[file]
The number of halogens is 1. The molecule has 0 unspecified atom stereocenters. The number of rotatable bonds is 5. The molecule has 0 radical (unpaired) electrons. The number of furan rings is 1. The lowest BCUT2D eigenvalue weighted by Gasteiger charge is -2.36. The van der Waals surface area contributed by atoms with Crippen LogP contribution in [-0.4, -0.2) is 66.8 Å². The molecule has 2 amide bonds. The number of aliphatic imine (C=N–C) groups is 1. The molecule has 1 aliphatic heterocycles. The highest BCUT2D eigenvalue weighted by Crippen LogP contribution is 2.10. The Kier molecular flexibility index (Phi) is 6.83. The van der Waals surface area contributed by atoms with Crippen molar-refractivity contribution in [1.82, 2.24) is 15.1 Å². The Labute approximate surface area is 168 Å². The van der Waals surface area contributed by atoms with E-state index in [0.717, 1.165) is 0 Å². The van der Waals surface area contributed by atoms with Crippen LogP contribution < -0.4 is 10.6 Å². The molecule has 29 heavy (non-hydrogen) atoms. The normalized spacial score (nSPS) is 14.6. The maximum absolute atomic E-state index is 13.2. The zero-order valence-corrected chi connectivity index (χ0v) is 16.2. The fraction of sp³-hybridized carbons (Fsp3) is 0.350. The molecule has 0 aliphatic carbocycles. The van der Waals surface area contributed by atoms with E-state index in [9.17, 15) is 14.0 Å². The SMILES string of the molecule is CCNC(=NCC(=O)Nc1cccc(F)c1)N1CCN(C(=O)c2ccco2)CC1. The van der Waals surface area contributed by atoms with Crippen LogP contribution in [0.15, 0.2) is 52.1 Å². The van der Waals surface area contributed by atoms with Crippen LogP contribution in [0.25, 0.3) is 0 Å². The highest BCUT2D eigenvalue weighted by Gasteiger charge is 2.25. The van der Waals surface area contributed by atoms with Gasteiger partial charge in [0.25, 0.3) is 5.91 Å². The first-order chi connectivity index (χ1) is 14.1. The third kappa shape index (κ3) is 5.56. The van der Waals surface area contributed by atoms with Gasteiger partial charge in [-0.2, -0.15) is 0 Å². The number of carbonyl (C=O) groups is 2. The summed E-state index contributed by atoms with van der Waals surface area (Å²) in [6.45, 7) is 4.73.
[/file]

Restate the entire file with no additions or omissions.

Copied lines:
The number of halogens is 1. The molecule has 0 unspecified atom stereocenters. The number of rotatable bonds is 5. The molecule has 0 radical (unpaired) electrons. The number of furan rings is 1. The lowest BCUT2D eigenvalue weighted by Gasteiger charge is -2.36. The van der Waals surface area contributed by atoms with Crippen LogP contribution in [-0.4, -0.2) is 66.8 Å². The molecule has 2 amide bonds. The number of aliphatic imine (C=N–C) groups is 1. The molecule has 1 aliphatic heterocycles. The highest BCUT2D eigenvalue weighted by Crippen LogP contribution is 2.10. The Kier molecular flexibility index (Phi) is 6.83. The van der Waals surface area contributed by atoms with Crippen molar-refractivity contribution in [1.82, 2.24) is 15.1 Å². The Labute approximate surface area is 168 Å². The van der Waals surface area contributed by atoms with E-state index in [0.717, 1.165) is 0 Å². The van der Waals surface area contributed by atoms with Crippen LogP contribution < -0.4 is 10.6 Å². The molecule has 29 heavy (non-hydrogen) atoms. The normalized spacial score (nSPS) is 14.6. The maximum absolute atomic E-state index is 13.2. The zero-order valence-corrected chi connectivity index (χ0v) is 16.2. The fraction of sp³-hybridized carbons (Fsp3) is 0.350. The molecule has 0 aliphatic carbocycles. The van der Waals surface area contributed by atoms with E-state index in [9.17, 15) is 14.0 Å². The SMILES string of the molecule is CCNC(=NCC(=O)Nc1cccc(F)c1)N1CCN(C(=O)c2ccco2)CC1. The van der Waals surface area contributed by atoms with Crippen LogP contribution in [0.15, 0.2) is 52.1 Å². The van der Waals surface area contributed by atoms with Crippen LogP contribution in [0.25, 0.3) is 0 Å². The highest BCUT2D eigenvalue weighted by Gasteiger charge is 2.25. The van der Waals surface area contributed by atoms with Gasteiger partial charge in [0.25, 0.3) is 5.91 Å². The first-order chi connectivity index (χ1) is 14.1. The third kappa shape index (κ3) is 5.56. The van der Waals surface area contributed by atoms with Gasteiger partial charge in [-0.2, -0.15) is 0 Å². The number of carbonyl (C=O) groups is 2. The summed E-state index contributed by atoms with van der Waals surface area (Å²) in [6.45, 7) is 4.73.